Norma relacionada
Rwanda
Practice Relating to Rule 155. Defence of Superior Orders
Rwanda’s Penal Code (1977) provides, as a general rule, that an illegal act done in pursuance of the law or of a superior’s order does not entail liability. The Code further provides, however, that the execution of a manifestly illegal order does not relieve the subordinate of responsibility. 
Rwanda, Penal Code, 1977, Articles 70 and 229.
Rwanda
Rwanda’s Law Repressing the Crime of Genocide, Crimes against Humanity and War Crimes (2003) provides:
The fact that the accused acted upon the order of his government or of an authority superior in hierarchy does not relieve him from his criminal responsibility if, manifestly, the order could lead to the commission of one of the crimes addressed by this law.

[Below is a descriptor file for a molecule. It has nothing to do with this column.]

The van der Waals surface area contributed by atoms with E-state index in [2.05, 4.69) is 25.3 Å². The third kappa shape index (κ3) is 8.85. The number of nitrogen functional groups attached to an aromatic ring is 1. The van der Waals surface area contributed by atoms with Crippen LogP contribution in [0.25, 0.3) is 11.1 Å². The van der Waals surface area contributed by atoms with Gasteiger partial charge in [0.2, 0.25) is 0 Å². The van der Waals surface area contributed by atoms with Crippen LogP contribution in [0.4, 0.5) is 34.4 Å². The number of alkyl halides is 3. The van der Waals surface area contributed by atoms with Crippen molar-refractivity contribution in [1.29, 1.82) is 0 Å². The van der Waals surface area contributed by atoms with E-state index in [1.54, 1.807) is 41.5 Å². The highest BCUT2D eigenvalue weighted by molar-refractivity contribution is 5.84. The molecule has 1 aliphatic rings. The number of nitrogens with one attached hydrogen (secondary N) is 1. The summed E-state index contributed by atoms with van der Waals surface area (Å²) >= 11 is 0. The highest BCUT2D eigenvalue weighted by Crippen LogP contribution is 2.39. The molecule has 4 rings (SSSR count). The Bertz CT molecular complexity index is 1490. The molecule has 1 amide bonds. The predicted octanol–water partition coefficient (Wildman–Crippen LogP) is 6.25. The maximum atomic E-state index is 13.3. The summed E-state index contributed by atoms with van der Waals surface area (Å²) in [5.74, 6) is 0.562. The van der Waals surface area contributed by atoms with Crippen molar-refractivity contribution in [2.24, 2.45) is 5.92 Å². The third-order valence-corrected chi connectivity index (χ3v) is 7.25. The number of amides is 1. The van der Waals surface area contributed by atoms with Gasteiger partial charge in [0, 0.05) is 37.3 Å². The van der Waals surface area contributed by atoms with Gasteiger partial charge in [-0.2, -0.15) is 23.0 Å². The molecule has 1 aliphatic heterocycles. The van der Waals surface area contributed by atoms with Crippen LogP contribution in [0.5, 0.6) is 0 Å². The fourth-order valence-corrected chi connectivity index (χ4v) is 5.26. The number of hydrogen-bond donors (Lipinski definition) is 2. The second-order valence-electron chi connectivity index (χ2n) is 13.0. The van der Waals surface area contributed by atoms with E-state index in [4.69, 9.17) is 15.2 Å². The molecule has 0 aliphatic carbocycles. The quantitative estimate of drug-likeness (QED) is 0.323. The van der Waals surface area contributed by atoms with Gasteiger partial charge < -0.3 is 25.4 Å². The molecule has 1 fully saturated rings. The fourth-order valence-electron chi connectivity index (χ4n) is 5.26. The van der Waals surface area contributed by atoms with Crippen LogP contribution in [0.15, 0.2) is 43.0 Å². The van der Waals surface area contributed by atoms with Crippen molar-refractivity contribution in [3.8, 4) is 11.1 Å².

Rwanda, Law Repressing the Crime of Genocide, Crimes against Humanity and War Crimes, 2003, Article 18.
The Report on the Practice of Rwanda, referring to a paper drafted by a military writer, states that during the training of Rwandan military officers it is taught that “most of the countries support the effective application of the system of manifestly illegal orders according to which a subordinate cannot be justified in executing a manifestly illegal order”. 
Report on the Practice of Rwanda, 1997, Chapter 6.9, referring to 2 Lt. C. Bizimungu, Synthèse de l’exposé sur la justice militaire, E.S.M., 12–13 November 1996, pp. 11–12.